Arielle ’14 performs a Fakie 270 to Axle Revert; skating backwards, she spins her board 270 degrees when her back trucks (wheels) hit the coping (lip) of the bowl. Arielle then skates into a Backside Air trick, getting as much air as possible and then grabbing the backside of her board while airborne.
Arielle was one of two girls featured in a documentary aired on NBC profiling sixty teen skateboarders who attended Skateboarding Camp in Simi Valley for four days in August. At the camp, professional skater Steve Badillo trained participants aged six to sixteen in new skills, tricks and techniques that they can now use and practice at skate parks on their own.
Arielle discovered skateboarding in February of 2010, after playing on a toy skateboard that she found around the house.
“I just started riding around on this toy skateboard we had and I thought it was really fun,” she said.
Arielle has been skateboarding at least three days a week for the past ten months. Along with her own practice, she has a lesson from Steve Badillo, her former camp instructor, once a week.
Lizzie Armanto, a sponsored and reputable professional skater, inspired Arielle to pursue competitive skateboarding.
“My brother also skates, and one day I had gone with him to the skate park. I saw Lizzie Armanto there and thought she was so cool and talented. I said to myself, ‘I want to be her someday,” Arielle recalled.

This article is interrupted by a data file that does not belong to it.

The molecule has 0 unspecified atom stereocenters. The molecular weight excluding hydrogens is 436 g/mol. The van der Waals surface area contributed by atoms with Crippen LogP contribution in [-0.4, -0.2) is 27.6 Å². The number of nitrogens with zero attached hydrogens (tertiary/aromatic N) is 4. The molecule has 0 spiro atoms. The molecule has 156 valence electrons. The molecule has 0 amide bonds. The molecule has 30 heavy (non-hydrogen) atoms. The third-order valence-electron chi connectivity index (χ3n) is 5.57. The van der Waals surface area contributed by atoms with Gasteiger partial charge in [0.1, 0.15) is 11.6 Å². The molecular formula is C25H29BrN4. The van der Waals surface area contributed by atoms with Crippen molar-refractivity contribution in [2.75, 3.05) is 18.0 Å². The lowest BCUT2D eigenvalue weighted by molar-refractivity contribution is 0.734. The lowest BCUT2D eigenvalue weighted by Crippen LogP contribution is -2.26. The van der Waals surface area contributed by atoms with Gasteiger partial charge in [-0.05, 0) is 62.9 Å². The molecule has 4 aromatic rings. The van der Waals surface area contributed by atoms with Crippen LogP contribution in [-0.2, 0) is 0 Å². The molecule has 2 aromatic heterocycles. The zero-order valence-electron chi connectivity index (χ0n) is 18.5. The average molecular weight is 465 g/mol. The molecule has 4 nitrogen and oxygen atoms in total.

Though neither sibling has competed yet, Arielle and her brother both hope to participate in a few competitions this season. Their passion for the sport convinced their father to build a skateboarding ramp in their backyard so they could practice more often. When Arielle is not skating at home, she skates in Simi Valley or Glendale where many skate parks, such as SkateLab, are located.
“Ari and my son, Elliot, came to us last Christmas and said, ‘Instead of getting presents this year, we want to get a ramp,’” Tracey Smolin said. “We ordered the ramp and it arrived in pieces. With some help, it took my husband three days to build the 16-foot ramp.”
This year, the siblings again decided to give up all holiday presents in order to buy a new hand-made spine ramp, which will act as an extension to the ramp they already have.
“This is 100% Arielle. She found everything and is just very determined to do this. I’m amazed at how far she has come in such a short amount of time,” Arielle’s mother said. “She’ll just decide that she is going to do a trick and she’ll work on it over and over again until she gets it.”
Although she’s new to skateboarding, Arielle believes that with determination and hard work she’ll be able to improve her skills and learn a lot about the sport very quickly.
“In skateboarding, progress is huge,” Arielle explained. “You learn new stuff so often that you are able to improve a lot if you’re willing to work hard. My favorite part about skating is the feeling of accomplishment you get after landing a new trick you’ve been working on, and knowing you’ve taken a successful risk.”
In the future, Arielle plans to compete and one day get sponsored. It is important for professional skaters to get sponsored as financial support for things like boards, wheels and contest entrance fees.
“I really just want to get my name out there. Hopefully if enough people know who I am, I’ll have a good chance of getting sponsored,” Arielle said. “If you have a sponsor people really respect you, and it shows you’re serious about skating.”